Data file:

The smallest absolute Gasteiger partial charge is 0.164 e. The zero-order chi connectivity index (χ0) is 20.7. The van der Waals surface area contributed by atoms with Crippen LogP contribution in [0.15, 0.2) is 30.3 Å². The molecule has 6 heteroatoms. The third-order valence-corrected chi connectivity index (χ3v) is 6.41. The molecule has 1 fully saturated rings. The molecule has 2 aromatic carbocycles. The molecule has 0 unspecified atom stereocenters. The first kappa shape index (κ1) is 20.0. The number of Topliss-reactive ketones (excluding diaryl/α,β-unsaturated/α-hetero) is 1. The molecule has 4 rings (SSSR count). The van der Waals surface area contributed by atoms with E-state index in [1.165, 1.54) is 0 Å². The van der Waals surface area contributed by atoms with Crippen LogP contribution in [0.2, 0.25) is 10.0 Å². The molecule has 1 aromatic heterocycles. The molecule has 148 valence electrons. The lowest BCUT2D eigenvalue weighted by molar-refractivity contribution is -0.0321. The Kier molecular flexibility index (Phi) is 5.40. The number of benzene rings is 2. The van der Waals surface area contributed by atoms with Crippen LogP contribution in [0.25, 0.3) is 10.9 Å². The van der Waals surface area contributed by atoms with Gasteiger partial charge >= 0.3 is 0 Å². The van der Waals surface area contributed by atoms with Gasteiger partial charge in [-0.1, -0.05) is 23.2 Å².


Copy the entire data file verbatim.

The smallest absolute Gasteiger partial charge is 0.164 e. The zero-order chi connectivity index (χ0) is 20.7. The van der Waals surface area contributed by atoms with Crippen LogP contribution in [0.15, 0.2) is 30.3 Å². The molecule has 6 heteroatoms. The third-order valence-corrected chi connectivity index (χ3v) is 6.41. The molecule has 1 fully saturated rings. The molecule has 2 aromatic carbocycles. The molecule has 0 unspecified atom stereocenters. The first kappa shape index (κ1) is 20.0. The number of Topliss-reactive ketones (excluding diaryl/α,β-unsaturated/α-hetero) is 1. The molecule has 4 rings (SSSR count). The van der Waals surface area contributed by atoms with E-state index in [1.165, 1.54) is 0 Å². The van der Waals surface area contributed by atoms with Crippen LogP contribution in [0.2, 0.25) is 10.0 Å². The molecule has 1 aromatic heterocycles. The molecule has 148 valence electrons. The lowest BCUT2D eigenvalue weighted by molar-refractivity contribution is -0.0321. The Kier molecular flexibility index (Phi) is 5.40. The number of benzene rings is 2. The van der Waals surface area contributed by atoms with Crippen LogP contribution in [0.25, 0.3) is 10.9 Å². The van der Waals surface area contributed by atoms with Gasteiger partial charge >= 0.3 is 0 Å². The van der Waals surface area contributed by atoms with Gasteiger partial charge in [-0.1, -0.05) is 23.2 Å².